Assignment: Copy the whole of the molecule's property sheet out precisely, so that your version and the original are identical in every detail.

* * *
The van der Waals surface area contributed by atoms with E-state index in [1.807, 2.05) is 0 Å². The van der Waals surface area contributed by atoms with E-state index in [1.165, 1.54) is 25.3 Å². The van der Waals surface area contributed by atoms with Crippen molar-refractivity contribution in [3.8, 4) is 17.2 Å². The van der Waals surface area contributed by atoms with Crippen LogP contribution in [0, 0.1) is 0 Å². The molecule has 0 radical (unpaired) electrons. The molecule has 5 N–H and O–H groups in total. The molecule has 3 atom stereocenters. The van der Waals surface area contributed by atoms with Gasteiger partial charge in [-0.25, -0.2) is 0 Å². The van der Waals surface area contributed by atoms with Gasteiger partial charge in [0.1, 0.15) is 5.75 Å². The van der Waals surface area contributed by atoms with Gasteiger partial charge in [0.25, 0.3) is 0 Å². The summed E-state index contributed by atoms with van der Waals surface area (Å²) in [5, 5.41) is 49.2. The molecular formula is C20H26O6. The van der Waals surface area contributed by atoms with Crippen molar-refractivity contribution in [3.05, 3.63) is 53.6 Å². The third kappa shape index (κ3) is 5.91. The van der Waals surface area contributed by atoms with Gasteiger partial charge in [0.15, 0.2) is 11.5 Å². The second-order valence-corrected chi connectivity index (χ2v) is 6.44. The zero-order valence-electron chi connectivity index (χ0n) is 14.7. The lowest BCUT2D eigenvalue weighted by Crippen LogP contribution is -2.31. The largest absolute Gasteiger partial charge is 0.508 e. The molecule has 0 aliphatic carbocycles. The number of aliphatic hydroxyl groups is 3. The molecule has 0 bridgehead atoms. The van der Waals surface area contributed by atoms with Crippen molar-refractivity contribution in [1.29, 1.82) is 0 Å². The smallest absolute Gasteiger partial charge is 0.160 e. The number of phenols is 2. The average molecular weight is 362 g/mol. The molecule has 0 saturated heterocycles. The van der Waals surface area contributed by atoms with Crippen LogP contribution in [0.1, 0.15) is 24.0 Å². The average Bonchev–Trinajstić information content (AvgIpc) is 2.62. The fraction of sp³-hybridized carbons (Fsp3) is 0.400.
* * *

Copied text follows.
The van der Waals surface area contributed by atoms with E-state index in [1.807, 2.05) is 0 Å². The van der Waals surface area contributed by atoms with E-state index in [1.165, 1.54) is 25.3 Å². The van der Waals surface area contributed by atoms with Crippen molar-refractivity contribution in [3.8, 4) is 17.2 Å². The van der Waals surface area contributed by atoms with Crippen LogP contribution in [0, 0.1) is 0 Å². The molecule has 0 radical (unpaired) electrons. The molecule has 5 N–H and O–H groups in total. The molecule has 3 atom stereocenters. The van der Waals surface area contributed by atoms with Gasteiger partial charge in [-0.25, -0.2) is 0 Å². The van der Waals surface area contributed by atoms with Gasteiger partial charge in [0.1, 0.15) is 5.75 Å². The van der Waals surface area contributed by atoms with Gasteiger partial charge in [0.25, 0.3) is 0 Å². The summed E-state index contributed by atoms with van der Waals surface area (Å²) in [5, 5.41) is 49.2. The molecular formula is C20H26O6. The van der Waals surface area contributed by atoms with Crippen molar-refractivity contribution in [3.05, 3.63) is 53.6 Å². The third kappa shape index (κ3) is 5.91. The van der Waals surface area contributed by atoms with Gasteiger partial charge in [0.15, 0.2) is 11.5 Å². The second-order valence-corrected chi connectivity index (χ2v) is 6.44. The zero-order valence-electron chi connectivity index (χ0n) is 14.7. The lowest BCUT2D eigenvalue weighted by Crippen LogP contribution is -2.31. The largest absolute Gasteiger partial charge is 0.508 e. The molecule has 0 aliphatic carbocycles. The number of aliphatic hydroxyl groups is 3. The molecule has 0 bridgehead atoms. The van der Waals surface area contributed by atoms with Crippen molar-refractivity contribution in [1.29, 1.82) is 0 Å². The smallest absolute Gasteiger partial charge is 0.160 e. The number of phenols is 2. The average molecular weight is 362 g/mol. The molecule has 0 saturated heterocycles. The van der Waals surface area contributed by atoms with Crippen LogP contribution in [0.1, 0.15) is 24.0 Å². The average Bonchev–Trinajstić information content (AvgIpc) is 2.62. The fraction of sp³-hybridized carbons (Fsp3) is 0.400.